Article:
Verdict is out: Dubai property owners must pay service fees before renewal
Dubai: Property owners in Dubai who haven’t paid their service charge dues cannot get their ‘Ejari’ rental contracts renewed, as the first verdicts get delivered by Rental Disputes Centre. This comes as more cases pile up before RDC on unpaid service fees, with multiple instances of non-payment over several years.
Without an Ejari certificate, the property cannot be leased and, by extension, it cannot have access to electricity and water connections.
At this stage, the verdicts do not stipulate a seizure of the property if the dues remain unpaid. But by not being able to get their rental contracts renewed, the authorities expect to pile on enough pressure to get the property owners to pay up… at the earliest.
“These are the first judgements passed by RDC after they started taking on service charge related disputes,” said a property owner in Dubai. “Based on what’s been passed, the authorities are taking a lenient approach by giving some time for owners to clear their dues.”
The Rental Disputes Centre was assigned the responsibility of settling service fee disputes after a massive spike in unpaid claims all through this year. Property management companies have been repeating the claim that all these dues get in the way of ensuring quality services are delivered and that this is hurting the property market.
OA management companies, however, want tougher judgements to be passed, reckoning this is the only way that most property investors will pay sufficient notice. “Not allowing the property to be rented may hurt a lot of investors, but there could be some who would think that’s still OK because the rental market is down and they won’t make enough out of renting,” said one OA industry source.
“Same would be the case for those property owners who are based abroad – they may think they are better off not paying because of the rental situation. The authorities need to get tougher – service charge non-payments are not isolated instances.
“The UAE has tougher sanctions on individuals who do not pay government fees. These should be applied to service charge verdicts as well.”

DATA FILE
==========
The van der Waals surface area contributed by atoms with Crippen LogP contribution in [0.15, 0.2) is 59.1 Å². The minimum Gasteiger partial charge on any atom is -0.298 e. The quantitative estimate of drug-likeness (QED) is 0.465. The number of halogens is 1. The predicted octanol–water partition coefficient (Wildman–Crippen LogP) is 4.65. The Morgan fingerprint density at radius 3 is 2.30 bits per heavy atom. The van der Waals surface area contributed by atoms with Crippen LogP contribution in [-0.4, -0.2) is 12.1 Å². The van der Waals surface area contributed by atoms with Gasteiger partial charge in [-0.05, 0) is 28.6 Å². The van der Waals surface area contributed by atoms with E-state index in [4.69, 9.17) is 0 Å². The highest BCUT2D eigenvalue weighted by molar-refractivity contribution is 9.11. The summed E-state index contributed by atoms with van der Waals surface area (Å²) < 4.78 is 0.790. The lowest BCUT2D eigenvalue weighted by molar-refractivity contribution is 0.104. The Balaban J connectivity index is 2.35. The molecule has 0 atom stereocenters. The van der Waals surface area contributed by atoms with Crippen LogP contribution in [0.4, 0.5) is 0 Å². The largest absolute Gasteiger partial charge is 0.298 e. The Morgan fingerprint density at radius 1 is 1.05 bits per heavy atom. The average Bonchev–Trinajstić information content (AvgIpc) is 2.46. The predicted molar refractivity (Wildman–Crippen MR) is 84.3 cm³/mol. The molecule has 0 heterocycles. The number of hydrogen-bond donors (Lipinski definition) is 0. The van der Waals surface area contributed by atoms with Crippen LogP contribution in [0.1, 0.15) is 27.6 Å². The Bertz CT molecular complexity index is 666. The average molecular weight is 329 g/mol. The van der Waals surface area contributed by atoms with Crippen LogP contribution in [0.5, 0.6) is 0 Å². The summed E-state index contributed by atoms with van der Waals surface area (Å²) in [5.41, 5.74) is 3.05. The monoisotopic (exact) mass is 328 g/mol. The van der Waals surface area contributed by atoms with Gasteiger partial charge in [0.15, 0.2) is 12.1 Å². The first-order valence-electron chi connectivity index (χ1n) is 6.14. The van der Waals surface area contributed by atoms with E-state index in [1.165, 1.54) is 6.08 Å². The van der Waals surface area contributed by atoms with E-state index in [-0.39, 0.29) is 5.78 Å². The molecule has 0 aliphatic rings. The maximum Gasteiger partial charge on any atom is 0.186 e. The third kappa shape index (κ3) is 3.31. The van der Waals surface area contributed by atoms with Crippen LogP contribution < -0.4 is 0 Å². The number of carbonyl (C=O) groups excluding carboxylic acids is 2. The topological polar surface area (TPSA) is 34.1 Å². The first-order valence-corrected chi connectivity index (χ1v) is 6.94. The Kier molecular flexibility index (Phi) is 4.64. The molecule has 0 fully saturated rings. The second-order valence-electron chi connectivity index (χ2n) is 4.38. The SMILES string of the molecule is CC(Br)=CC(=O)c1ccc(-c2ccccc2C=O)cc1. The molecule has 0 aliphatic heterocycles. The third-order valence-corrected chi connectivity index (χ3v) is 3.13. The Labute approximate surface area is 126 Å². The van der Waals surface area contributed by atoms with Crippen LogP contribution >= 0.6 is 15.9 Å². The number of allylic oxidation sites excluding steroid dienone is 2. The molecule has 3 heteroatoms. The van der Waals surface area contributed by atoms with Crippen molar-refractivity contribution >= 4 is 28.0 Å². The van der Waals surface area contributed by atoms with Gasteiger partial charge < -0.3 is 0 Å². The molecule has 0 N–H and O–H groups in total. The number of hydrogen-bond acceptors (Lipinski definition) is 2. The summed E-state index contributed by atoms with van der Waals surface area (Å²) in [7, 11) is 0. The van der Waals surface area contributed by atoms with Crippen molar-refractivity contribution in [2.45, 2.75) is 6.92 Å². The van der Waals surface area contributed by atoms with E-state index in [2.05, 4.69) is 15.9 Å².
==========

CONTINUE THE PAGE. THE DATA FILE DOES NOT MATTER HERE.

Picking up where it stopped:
No rush to clear
Even with the added pressure of legal sanctions against them, a sizeable number of property owners in Dubai had not made the move to clear their dues. They were, most likely, waiting for RDC to pass their verdicts and then take their cue from them.
Multiple homeowner association (OA) companies – who oversee the service charge collection and upkeep of properties/communities – say that 2020 payments are still at, or even below, 50 per cent of what they should be. Even after the first verdicts got passed, there was no rush by homeowners to clear the backlog.
“Many homeowners keep hoping that the problems will just vanish if they don’t pay attention to it,” said the CEO of an OA management company. “Now that RDC has shown the way, each and every dispute on service fees will be brought before it.
“Property owners will have to pay up – in a lot of cases, these unpaid amounts run well into the tens of thousands.”
Some OA industry sources say property owners had approached them to work out some discounts on what’s owed by them. But these conversations don’t seem to have yielded any results, according to sources. The best offers relate to waiving off penalties on late payments, but beyond that OA companies are not in to the mood.
Pay by instalments?
The best option OA companies are offering would be to allow owners to pay their dues in instalments over six months or so.
Red hot issue
On one point, property owners and OA companies agree - service charge related issues will continue to dog the property market for some time to come. Non-payment is one sticking point, and homeowners always bring up the issue of high service charges imposed through OA companies.
Property investors keep citing the fact that only service charges remain at elevated levels while property values and rents are dropping. And OA companies counter that by saying these are needed to ensure the property upkeep of those properties, and that costs have inflated across the board.
The RDC verdicts will thus be a marker on what’s likely to be an interesting few weeks as 2021 service charges are decided.